as published in Bisnis Indonesia daily newspaper
Tuesday, 26/01/2010 00:00 WIB
RI Approaches Investment Grade
Minister of Finance: Indonesia Worthy of Having Higher Grade
JAKARTA: Indonesia only needs to have one more rating to obtain investment grade after Fitch Ratings raises Indonesia's local and foreign currency-denominated long-term grades to BB+ from BB.
International ratings agency Fitch Ratings gives stable outlook. Country ceiling is also improved to BBB- from BB+. In the meantime, short-term grade is steady at B.
"The improved grade shows Indonesia's resiliency against the global financial crisis during 2008-2009, thanks to the country's our improved public financial management and economic fundamentals," said Ai ling Ngiam, Director of Fitch Ratings, yesterday.
The agency also spotlights a decline in public debt ratio to 30% of GDP.
In addition, the improved rating is also attributable to an increase of 28% in foreign exchange reserves to USUS$66 billion. Fitch cites Indonesia as a country recording the eighth largest economic growth (4.6% of GDP).
"There is fiscal flexibility for the government to start long-term ambitious agenda to deal with development problems, such as infrastructure."
However, Fitch emphasizes that the economic improvement measures have to be coupled with investment promotions, industry competitiveness improvement, and efforts to bolster export.
BI Deputy Governor Hartadi A. Sarwono viewed the improved rating would make it easier for Indonesia to reach investment grade level. "The increased rating shows our economic resiliency against external factors."
Another factor leading to the improved grade was Indonesia's surplus balance of payment.
"Our state budget and finance is also healthy," he added.
Minister of Finance Sri Mulyani Indrawati disclosed it was about time for Fitch to upgrade Indonesia's rating. She continued that Indonesia should instead be given higher rating since its economic condition had been above those of most of developing countries.
Director General of Debt Management at the Department of Finance Rahmat Waluyanto hoped the higher grade would make T-bond yield more efficient and bolster investments on declining risk.
"We can also consider the improved rating a form global recognition to the performance of the fiscal and monetary authorities in managing the State Budget, debt, and monetary stability," he told Bisnis via SMS.
Head of Debt Capital Markets at PT NC Securities Heru Helbianto believed foreign investors' confidence on bonds issued by Indonesia would increase, thus, lowering cost to issue T-bonds.
"This will stimulate the government and companies to seek new financing."
On the other hand, the government was reminded to stay alert for the surging hot money inflow to Indonesia in the short-tem following the improved rating.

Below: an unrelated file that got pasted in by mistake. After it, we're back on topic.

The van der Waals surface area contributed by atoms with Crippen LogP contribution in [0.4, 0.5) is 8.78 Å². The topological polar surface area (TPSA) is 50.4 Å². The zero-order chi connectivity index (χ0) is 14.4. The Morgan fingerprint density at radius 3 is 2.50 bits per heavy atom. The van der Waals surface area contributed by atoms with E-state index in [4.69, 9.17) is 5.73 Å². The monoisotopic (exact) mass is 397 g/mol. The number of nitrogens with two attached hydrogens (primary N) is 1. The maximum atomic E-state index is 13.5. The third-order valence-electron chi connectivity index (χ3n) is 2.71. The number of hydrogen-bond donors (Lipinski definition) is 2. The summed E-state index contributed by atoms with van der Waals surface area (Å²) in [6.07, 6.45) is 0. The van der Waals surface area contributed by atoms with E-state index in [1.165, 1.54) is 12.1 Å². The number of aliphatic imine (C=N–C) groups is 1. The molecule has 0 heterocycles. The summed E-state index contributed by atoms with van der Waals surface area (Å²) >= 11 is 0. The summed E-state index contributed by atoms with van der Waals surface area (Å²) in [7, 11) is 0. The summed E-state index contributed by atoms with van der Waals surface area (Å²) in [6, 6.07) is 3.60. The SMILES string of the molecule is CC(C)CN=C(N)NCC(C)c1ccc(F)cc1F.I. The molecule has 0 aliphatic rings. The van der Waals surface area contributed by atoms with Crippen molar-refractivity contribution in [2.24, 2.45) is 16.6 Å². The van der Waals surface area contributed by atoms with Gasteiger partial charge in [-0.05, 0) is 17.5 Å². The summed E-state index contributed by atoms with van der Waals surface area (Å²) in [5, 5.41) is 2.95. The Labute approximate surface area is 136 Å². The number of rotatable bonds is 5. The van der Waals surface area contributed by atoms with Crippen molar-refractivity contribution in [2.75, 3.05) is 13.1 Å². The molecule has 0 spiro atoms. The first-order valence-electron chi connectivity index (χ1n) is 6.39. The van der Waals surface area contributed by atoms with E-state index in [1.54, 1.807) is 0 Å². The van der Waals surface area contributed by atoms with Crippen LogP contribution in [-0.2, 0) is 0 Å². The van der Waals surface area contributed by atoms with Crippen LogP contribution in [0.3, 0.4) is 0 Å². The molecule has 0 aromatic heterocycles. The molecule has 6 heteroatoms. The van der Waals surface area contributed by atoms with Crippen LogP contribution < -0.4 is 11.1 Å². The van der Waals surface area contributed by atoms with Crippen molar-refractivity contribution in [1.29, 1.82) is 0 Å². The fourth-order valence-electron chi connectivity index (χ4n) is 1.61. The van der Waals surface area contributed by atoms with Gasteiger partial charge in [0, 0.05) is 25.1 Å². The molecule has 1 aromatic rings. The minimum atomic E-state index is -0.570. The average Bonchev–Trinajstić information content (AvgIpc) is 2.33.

Dradjad Hari Wibowo, an economist at the Sustainable Development Indonesia, argued the improved rating would not lead to foreign direct investment increase. Instead, it would trigger short-term, hot money inflow to Indonesia, which created negative effects.
According to him, it would be better if the government could convince China to spend money on infrastructure projects to bolster investments more significantly.
Co-Chairperson of Commercial Development of the Indonesian Automotive Industries Association Jongkie D. Sugiarto disclosed the improved rating would positively affect investment climate in Indonesia.
"First, lenders will be more comfortable. Second, it spells positive signals for the Indonesian economy, and third, investors will be more interested in making investments in Indonesia."
On another note, the Investment Coordinating Board (BKPM) states it is preparing several big projects, such as in West Kalimantan and Riau Islands, most of which are natural resource-based projects.
"Such projects will help bolstering infrastructure facilities in Indonesia to bolster economic growth and development," said Head of BKPM Gita Wirjawan in his press release yesterday.
In the meantime, the National Development Planning Agency (Bappenas) believed GDP in the medium-term would not be eroded by the risks of tighter financial regulations imposed by countries after the crisis.
Lukita Dinarsyah Tuwo, Deputy State Minister/Head of Bappenas, exposed the government would mine domestic economic potential deeper to anticipate risks.
"We are ready to anticipate this. In the 2010-2014 National Medium-term Development Plan, we also inform that the global economic growth outlook may not be as conducive as we expect." (Bisnis/aph/iaa/agi/hta/dea/smu)